December 8, 2016

Most Kids Exposed to Food Dyes

The Food and Drug Administration has found that 96% of children age 2 to 5 years are exposed to food dyes. Center for Science in the Public Interest petitioned the FDA in 2008 asking to ban eight of the nine certified color additives. CSPI senior scientist Lisa Y. Lefferts said in a statement, "such widespread exposure to artificially colored foods is bad news for all children, since artificially colored foods aren't healthy foods in the first place. The FDA is failing kids and parents by allowing the use of these purely cosmetic chemicals in food, which trigger behavioral problems in some children, as even FDA conceded in 2011." The full results of the exposure assessment have not been published. The assessment was based on the amount of color additives in almost 600 food products … [Read more...]

First Study of Its Kind Reveals Food Dyes in Brand Name Products

A new study conducted at Purdue University that has been published in the journal Clinical Pediatrics reports on the dye content of many processed foods. The Center for Science in the Public Interest (CSPI) states that the findings are "disturbing since the amounts of dyes found in even single servings of numerous foods - or combinations of several dyed foods - are higher than the levels demonstrated in some clinical trials to impair some children's behavior." Artificial colors are used in many beverages, foods, snack foods, and sweets in the U.S. The FDA limits the colors allowed in our foods to nine different types. Studies have shown that these chemicals can affect children's behavior. The amount of food dyes that are certified has risen from 12 mg per person per day in 1950 to 62 mg … [Read more...]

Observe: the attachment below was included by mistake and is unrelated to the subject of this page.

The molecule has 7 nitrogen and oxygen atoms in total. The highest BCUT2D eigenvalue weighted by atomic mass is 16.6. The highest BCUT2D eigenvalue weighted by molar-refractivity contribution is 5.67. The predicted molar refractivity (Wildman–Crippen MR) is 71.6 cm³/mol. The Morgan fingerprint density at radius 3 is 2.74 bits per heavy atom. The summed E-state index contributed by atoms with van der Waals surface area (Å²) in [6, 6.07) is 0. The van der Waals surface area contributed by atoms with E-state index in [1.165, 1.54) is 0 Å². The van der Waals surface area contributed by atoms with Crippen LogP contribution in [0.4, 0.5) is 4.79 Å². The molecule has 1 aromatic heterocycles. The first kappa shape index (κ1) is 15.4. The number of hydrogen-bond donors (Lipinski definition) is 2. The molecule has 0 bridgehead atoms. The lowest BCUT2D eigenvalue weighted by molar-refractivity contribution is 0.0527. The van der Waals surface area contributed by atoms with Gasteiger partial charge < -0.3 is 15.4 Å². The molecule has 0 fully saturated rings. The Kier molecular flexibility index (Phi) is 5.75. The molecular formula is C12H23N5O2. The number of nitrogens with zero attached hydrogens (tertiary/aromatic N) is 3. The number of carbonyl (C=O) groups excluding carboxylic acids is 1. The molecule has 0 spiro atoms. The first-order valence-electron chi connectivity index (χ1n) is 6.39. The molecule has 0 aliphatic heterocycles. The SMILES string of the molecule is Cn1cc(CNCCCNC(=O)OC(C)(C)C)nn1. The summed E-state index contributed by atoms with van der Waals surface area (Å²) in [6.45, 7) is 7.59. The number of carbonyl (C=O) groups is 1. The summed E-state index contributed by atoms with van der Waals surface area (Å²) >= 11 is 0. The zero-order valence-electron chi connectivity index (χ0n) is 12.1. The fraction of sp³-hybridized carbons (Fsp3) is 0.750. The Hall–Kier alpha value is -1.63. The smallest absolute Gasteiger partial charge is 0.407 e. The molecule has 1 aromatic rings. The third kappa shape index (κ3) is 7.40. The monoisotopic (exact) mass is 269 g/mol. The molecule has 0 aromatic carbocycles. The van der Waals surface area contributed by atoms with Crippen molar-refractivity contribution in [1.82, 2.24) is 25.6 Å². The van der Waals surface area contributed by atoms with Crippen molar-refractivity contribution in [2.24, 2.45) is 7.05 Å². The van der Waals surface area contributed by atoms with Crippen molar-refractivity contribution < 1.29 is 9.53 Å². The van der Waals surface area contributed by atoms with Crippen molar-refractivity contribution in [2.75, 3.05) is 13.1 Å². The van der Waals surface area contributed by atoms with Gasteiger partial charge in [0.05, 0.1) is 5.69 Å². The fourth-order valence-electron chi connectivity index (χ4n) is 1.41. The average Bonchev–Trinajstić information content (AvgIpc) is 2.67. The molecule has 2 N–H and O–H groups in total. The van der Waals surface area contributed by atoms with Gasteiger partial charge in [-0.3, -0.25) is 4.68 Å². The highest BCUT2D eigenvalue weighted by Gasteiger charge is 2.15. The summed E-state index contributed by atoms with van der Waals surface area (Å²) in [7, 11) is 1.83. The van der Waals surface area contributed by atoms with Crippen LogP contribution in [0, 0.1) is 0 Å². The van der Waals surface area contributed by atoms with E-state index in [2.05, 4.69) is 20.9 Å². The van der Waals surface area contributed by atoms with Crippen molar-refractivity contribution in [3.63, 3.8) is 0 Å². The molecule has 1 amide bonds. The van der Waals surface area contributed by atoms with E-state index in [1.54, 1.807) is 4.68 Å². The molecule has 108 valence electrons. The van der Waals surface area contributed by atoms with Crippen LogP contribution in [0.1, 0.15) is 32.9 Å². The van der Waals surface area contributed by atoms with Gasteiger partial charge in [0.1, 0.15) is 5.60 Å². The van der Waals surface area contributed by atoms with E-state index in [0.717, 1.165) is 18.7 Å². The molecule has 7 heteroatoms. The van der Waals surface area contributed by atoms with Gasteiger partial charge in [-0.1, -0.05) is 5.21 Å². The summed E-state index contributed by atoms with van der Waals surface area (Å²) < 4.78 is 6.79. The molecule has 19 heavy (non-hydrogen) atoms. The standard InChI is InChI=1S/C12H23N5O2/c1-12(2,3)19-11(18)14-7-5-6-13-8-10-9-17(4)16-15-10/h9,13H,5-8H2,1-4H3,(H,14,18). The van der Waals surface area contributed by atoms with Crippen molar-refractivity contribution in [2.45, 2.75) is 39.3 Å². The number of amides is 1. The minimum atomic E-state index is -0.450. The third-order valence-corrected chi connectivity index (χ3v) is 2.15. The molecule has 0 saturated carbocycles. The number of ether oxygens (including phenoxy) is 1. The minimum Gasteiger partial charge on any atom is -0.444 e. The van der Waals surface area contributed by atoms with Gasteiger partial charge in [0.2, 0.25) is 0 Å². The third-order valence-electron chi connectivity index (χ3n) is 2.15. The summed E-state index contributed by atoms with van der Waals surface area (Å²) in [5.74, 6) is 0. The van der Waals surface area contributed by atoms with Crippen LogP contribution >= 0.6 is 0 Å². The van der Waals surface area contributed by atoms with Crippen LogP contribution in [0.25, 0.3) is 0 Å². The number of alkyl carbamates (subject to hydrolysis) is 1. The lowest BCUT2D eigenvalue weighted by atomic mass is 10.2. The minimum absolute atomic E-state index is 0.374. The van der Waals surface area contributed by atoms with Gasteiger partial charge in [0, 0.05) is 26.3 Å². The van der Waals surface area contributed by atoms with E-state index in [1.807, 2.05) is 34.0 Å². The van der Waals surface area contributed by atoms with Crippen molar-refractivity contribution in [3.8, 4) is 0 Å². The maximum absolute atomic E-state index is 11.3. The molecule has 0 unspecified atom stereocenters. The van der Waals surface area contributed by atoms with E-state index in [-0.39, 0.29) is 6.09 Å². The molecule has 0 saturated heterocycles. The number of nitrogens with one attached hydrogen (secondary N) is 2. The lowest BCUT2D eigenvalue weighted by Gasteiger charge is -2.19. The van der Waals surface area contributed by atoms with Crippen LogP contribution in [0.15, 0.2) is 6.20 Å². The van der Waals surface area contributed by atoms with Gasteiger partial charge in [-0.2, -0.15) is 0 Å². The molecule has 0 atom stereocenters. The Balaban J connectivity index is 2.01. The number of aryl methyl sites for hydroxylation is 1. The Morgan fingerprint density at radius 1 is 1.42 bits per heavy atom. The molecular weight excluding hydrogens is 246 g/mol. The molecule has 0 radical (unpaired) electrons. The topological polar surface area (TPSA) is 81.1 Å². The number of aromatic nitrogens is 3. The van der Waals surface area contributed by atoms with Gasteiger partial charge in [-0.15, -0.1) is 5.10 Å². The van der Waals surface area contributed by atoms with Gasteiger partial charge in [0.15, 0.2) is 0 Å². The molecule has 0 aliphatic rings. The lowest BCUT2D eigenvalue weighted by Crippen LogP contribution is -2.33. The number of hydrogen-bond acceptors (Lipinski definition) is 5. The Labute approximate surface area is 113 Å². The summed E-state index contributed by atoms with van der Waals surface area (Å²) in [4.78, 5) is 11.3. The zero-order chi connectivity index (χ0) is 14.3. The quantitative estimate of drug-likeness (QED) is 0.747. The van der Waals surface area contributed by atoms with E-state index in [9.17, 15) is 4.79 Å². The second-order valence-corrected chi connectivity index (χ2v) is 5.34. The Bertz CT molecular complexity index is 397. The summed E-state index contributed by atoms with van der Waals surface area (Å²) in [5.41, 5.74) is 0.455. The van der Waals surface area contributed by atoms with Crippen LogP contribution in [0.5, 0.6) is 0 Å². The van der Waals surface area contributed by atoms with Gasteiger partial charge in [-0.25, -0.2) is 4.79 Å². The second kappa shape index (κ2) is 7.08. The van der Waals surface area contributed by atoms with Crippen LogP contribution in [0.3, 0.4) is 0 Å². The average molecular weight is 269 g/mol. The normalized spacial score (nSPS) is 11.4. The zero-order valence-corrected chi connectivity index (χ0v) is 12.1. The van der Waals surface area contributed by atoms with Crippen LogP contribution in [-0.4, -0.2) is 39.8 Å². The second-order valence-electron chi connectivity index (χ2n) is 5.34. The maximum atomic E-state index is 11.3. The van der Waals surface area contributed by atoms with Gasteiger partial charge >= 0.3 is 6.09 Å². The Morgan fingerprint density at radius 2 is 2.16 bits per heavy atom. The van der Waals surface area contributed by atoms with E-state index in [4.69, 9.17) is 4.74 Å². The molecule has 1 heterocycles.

Spring Celebration Egg Food Safety Advice

The folks at FightBac.org are offering some tips for keeping your food safe during spring celebrations. Easter and Passover feature lots of eggs, which can be contaminated with Salmonella bacteria, especially Salmonella enteritidis. Clean hands are key. Always wash your hands with soap and warm water for 20 seconds before and after food handling. Be careful about cross-contamination. Always wash utensils, food contact surfaces, cooking equipment, blenders, cutting boards, etc. in hot water and soap between uses. Since bacteria grow in moist, protein-rich foods, always refrigerate eggs and foods made with egg. Make sure your refrigerator is set at 40°F or below, and always use a refrigerator thermometer to monitor the temperature. Remember the two hour rule: after two hours, … [Read more...]

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